The CCSS standards for mathematics begin with eight Standards for Mathematical Practice. What are those eight standards? That students should (1) make sense of problems and persevere in solving them; (2) reason abstractly and quantitatively; (3) construct viable arguments and critique the reasoning of others; (4) model with mathematics; (5) use appropriate tools strategically; (6) attend to precision; (7) look for and make use of structure; and (8) look for and express regularity in repeated reasoning. I am no mathematician, but I fail to see anything in those eight standards that should raise the hackles of any parent or educator.
To the specific problem that first made Crossin aware of the CCSS I would say this… The problem is ideally suited to address the second of the eight standards above. Crossin’s daughter provided the correct answer as to which bridge was longer, and her reasoning clearly demonstrated quantitative reasoning. She may not have accomplished the level of precision or abstract reasoning that the textbook’s authors wanted, but that would be a problem with the way in which the problem was written, not with the CCSS in general. It also highlights a problem with the teacher who graded the problem; it makes no sense to provide a student with only one-third of the possible credit when the student provides the correct answer!
Even when looking deeper into the specific standards for specific subjects within the field of math the standards are emphasizing only the facts and skills that students should master, such as this standard within the Geometry area: “Derive the equation of a circle of given center and radius using the Pythagorean Theorem; complete the square to find the center and radius of a circle given by an equation” (CCSS.Math.Content.HSG-GPE.A.1). This is, to my mind, a fairly basic standard that any Geometry student should be able to meet, CCSS or not.
The Hoosiers Against Common Core includes a gushing endorsement of a piece written in the New York Times in June “defending traditional mathematics.” That article, by an associate professor of philosophy and a professor of mathematics, asserts that most math instruction today is on “numerical reasoning” rather than the “more traditional focus on understanding and mastery of the most efficient mathematical algorithms.” However, the CCSS do not discount algorithms or the mastery of them. They do expect math teachers to explain to students the reasons why algorithms work, and they expect students to grasp the reasons, but this is not a knock on Common Core. As the Times article points out, this is not even new to math! The article states, “Although every decade has its bad textbooks, anyone who takes the time to look at a range of math books from the 1960s, 70s or 80s will see that it is a myth that traditional math programs routinely overlooked the importance of thoughtful pedagogy and taught by rote.”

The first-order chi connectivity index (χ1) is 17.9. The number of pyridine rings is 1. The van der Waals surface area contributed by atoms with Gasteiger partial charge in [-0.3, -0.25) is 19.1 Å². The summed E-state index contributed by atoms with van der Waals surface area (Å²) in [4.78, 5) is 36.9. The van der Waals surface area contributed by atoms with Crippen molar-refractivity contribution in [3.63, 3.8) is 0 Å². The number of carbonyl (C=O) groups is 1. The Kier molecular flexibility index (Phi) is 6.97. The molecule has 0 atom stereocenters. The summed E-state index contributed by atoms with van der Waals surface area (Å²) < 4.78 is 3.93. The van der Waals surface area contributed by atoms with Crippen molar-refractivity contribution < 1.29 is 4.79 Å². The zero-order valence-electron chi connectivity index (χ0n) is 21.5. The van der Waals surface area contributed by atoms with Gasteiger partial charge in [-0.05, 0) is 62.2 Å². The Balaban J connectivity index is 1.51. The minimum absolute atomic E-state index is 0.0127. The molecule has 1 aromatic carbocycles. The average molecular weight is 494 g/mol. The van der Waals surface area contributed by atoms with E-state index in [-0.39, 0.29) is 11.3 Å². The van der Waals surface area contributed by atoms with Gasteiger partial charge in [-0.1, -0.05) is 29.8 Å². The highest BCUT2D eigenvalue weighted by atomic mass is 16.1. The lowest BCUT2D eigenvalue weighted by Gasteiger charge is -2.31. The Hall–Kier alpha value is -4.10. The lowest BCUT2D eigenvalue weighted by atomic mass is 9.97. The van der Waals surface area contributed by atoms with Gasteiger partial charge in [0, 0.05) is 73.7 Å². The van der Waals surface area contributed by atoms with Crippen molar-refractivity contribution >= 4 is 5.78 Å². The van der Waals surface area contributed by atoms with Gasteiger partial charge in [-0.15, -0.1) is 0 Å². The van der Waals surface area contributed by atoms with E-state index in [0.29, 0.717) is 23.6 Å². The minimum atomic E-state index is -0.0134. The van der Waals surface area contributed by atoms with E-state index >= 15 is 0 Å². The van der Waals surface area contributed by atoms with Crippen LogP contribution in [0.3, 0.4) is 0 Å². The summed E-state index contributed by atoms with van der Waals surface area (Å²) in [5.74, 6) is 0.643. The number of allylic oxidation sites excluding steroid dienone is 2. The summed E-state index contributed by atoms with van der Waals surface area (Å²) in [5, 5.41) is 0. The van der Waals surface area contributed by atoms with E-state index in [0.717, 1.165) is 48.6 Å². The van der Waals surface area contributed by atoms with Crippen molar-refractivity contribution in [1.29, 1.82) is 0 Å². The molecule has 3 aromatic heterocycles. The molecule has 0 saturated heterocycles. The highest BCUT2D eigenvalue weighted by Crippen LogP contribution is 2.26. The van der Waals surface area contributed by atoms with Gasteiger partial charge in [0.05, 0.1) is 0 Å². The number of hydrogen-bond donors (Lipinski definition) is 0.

In fact, the third grade CCSS standards specifically state that students should be able to use “algorithms based on place value, properties of operations, and/or the relationship between addition and subtraction.” In other words, exactly what the Times article argues for and exactly what Hoosiers Against Common Core seems to decry about the CCSS.
So if the CCSS are not the problem, then where are we now? Oh, we are back at bad textbooks. The simply reality is that good textbooks, good teachers and good schools have been doing what the CCSS now outlines for years. The most effective teachers will find almost nothing in the CCSS that will alarm them because they have already been doing what the CCSS asks them to do. The best textbooks will require little if any adjustments because they already do what the CCSS ask them to do. Contrary to what anyone may say, the CCSS simply do not require specific textbooks! So the uproar over the CCSS is really over a much broader, and much deeper, issue…one I will continue to explore next time.